In a public forum, the key to a good confession is showing that you're willing to be accountable to those who put you in office, says author Susan Wise Bauer.
So when President Barack Obama went on television last week and told the world "I screwed up" in his nomination of several key cabinet members, including Tom Daschle (who failed to pay $128,000 in taxes), just how redemptive of a confession was it?
Perhaps part of the answer lies in how the public responded to his mistake. Immediately after his appearance on NBC News, several of my Facebook acquaintances in their 30s remarked how they loved having a President who wasn't afraid to admit his shortcomings with such relevant, vulnerable language. "How refreshing!" more than one posted.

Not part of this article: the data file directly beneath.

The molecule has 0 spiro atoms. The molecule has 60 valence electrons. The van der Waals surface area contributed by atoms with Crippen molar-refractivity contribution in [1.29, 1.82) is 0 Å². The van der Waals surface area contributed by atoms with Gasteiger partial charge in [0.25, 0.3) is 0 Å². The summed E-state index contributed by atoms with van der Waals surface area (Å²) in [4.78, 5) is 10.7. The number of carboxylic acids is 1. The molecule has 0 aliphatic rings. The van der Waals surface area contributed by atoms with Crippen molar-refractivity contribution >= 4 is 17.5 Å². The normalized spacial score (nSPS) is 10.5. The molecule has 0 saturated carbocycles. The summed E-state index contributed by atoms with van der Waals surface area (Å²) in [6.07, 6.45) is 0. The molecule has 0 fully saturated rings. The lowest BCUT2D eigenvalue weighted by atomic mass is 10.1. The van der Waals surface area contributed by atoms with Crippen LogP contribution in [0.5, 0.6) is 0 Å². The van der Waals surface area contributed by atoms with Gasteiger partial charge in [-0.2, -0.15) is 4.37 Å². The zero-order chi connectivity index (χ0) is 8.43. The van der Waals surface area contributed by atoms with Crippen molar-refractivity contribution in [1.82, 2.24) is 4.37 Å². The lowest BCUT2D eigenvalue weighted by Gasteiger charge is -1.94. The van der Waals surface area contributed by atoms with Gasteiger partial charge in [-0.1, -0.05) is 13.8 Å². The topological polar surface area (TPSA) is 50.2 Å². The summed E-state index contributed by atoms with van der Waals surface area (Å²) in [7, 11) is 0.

On the other hand, my father, who was taught growing up that there are only two things in life you can't avoid — death and taxes — was generally agitated by the entire scenario. He shook his head in frustration that three people Obama had wanted for key positions all failed to pay their taxes in varying degrees. But even he thought Obama's apology was at least a step in the right direction. "He admitted he was wrong — you've got to give him that much," he told me over dinner.
The fact that we all spent just as much time talking about the President's willingness to admit he screwed up as we did pondering the actual mistakes he made meant it was a successful confession, says Bauer, author of The Art of the Public Grovel: Sexual Sin and Public Confession in America (Princeton University Press, 2008).
I asked Bauer how evangelicalism has influenced our culture's desire for public confession, and what she thought of Obama's admission.1